Monday, March 23, 2020
The Unhealthy Dependency Of Anesthesiologists
highly dependent upon the well being of their surgeons. Though the ASA would hate me for saying it, anesthesiologists have almost a parasitic relationship with the doctors on the other side of the blood brain barrier. The surgeon is the doctor who brings the patient, and the money, to the facility. The anesthesiologist is the doctor who feeds off this relationship. Sure the surgeon wouldn't be able to do his case well with a bad anesthesiologist, but there are a lot more anethesia providers around than there are surgeons with lots of well paying patients.
The Covid-19 pandemic has brought this dependency into stark relief. With hospitals everywhere overwhelmed by the number of Covid-19 patients being admitted, all elective and many nonemergent surgeries have been cancelled across the country. Unless the patient has cancer or is in imminent death without surgery, the cases are being rescheduled for a later time. The tricky part is nobody knows when a better time can be found as the end to the pandemic is nowhere in sight.
Subsequently anesthesiologists are hurting financially everywhere. The Boise Anesthesia Physician Associates just laid of 53 of their CRNA's for lack of work. The anesthesiologists themselves are not drawing a salary so their employees can work another month before they are let go. Then after that who knows? Their banker would not extend a line of credit without the doctors using their personal assets like their homes for collateral. Their hospital still needs anesthesia providers for critical care and intubating expertise but they need far fewer of those than the number who used to work in the OR.
In my facility, the operating schedule has dropped by well over fifty percent in the last week. The suddenness of this change has been breathtaking. Just two weeks ago people were planning their summer vacations and watching their stock portfolios hitting record highs. Now we're all talking about how to reuse our N95 masks and calculating how we'll ever pay for our kids' college education, much less thinking about our decimated retirement funds.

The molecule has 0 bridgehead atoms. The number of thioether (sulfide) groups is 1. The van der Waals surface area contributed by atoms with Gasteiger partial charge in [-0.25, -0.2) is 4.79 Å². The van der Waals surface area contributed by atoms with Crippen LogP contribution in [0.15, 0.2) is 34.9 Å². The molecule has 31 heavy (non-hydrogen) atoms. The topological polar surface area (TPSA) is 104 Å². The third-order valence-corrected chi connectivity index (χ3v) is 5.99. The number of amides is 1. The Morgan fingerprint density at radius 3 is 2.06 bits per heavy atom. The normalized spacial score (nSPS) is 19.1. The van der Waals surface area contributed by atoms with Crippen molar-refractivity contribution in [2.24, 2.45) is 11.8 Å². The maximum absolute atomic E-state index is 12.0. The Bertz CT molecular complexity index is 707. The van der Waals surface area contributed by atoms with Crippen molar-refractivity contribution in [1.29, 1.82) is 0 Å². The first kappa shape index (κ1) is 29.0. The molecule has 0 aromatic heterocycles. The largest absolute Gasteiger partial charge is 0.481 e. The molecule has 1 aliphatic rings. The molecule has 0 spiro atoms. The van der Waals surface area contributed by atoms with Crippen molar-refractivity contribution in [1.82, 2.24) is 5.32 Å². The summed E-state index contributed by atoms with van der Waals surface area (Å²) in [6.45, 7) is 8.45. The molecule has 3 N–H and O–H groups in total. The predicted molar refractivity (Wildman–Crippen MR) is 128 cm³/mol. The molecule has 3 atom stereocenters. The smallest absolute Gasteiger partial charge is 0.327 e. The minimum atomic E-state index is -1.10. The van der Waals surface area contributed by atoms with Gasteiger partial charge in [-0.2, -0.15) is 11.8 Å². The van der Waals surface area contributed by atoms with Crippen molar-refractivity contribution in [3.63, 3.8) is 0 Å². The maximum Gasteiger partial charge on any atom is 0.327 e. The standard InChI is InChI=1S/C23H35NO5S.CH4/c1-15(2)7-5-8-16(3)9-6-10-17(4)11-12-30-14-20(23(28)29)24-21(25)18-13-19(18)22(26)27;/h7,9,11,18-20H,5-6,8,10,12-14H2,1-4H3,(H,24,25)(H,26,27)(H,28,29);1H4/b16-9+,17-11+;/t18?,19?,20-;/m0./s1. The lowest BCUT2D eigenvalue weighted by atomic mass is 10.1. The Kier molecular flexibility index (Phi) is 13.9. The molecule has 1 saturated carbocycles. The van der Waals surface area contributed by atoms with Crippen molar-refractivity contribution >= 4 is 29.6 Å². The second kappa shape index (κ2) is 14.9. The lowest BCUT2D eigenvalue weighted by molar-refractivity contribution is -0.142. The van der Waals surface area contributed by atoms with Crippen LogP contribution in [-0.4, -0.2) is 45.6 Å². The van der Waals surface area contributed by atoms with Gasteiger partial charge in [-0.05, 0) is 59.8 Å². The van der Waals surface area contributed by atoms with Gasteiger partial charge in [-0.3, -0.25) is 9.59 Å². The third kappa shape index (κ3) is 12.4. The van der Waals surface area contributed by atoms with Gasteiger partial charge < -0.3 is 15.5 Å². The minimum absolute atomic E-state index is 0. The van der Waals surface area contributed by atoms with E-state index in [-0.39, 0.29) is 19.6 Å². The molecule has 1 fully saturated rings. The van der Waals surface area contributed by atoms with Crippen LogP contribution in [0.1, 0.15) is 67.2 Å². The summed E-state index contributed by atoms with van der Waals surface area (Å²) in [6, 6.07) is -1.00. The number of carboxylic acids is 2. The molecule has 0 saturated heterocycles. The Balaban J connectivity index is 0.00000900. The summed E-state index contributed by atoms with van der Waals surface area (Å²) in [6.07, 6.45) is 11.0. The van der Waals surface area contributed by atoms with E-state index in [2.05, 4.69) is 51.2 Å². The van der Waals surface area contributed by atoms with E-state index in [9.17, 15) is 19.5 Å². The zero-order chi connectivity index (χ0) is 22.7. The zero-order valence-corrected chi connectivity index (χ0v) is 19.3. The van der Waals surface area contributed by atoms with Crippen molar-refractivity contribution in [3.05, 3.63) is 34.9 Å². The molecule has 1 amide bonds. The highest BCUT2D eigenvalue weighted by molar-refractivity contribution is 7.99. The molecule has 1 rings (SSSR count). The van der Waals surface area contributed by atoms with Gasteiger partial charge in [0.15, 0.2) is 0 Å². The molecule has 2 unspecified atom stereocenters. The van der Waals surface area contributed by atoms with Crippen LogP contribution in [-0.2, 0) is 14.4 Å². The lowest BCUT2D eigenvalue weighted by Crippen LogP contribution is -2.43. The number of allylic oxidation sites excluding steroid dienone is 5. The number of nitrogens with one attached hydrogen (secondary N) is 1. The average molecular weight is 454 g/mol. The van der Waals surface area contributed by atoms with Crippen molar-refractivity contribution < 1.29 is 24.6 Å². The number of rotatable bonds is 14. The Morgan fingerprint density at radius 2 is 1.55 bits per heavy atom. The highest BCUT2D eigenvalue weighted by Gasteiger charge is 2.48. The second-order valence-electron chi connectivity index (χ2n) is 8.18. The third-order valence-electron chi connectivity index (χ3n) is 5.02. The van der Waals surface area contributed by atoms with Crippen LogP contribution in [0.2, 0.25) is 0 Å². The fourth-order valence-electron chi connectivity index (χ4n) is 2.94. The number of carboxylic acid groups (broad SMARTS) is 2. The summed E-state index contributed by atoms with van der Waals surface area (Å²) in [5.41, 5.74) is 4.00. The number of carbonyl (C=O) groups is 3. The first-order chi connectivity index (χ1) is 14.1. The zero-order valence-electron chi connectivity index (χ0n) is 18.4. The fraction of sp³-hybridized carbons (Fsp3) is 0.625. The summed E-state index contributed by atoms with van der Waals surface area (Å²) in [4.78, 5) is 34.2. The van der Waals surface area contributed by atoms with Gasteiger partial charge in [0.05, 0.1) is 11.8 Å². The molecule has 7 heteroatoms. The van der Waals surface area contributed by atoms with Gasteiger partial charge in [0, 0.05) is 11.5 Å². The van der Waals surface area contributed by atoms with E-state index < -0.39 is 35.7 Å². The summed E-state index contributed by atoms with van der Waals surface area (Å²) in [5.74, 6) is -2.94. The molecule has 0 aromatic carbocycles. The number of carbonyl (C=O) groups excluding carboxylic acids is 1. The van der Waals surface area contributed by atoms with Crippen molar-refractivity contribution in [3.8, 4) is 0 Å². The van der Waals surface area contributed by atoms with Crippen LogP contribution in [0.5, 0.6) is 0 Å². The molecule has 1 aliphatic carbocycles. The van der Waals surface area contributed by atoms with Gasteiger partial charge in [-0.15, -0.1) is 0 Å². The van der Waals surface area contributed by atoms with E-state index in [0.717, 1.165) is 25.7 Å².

This has truly been a black swan event. Whereas the 9/11 terrorist attack and the 2008 financial meltdown also brought the stock market to its knees, there was very little change in the need for surgeries. In 2008 many of the plastic surgery offices were hurt as the high end Beverly Hills clientele lost money in real estate and had to cut back on their cosmetic surgeries. But they were a small minority of the operating schedule overall.
This time it's different. When all elective surgeries are cancelled, there really is no escape course for the anesthesiologist, or surgeon. Many of the ambulatory surgery centers in town have been closed by government mandate since they're not considered essential businesses. Nobody is allowed to go outside anyway as we're all supposed to be sheltering in place at home. The worse part is that nobody knows when all this will end. It could start improving in a month or two. Or maybe it won't get better for six months or more.
Currently we have far more anesthesiologists than necessary for the number of cases we have each day. They're talking about rotating on off days so that everybody has at least a little bit of work. It's a level of financial uncertainty that is rarely experienced by well paid physicians. The coronavirus may ultimately remake the American healthcare system as we know it.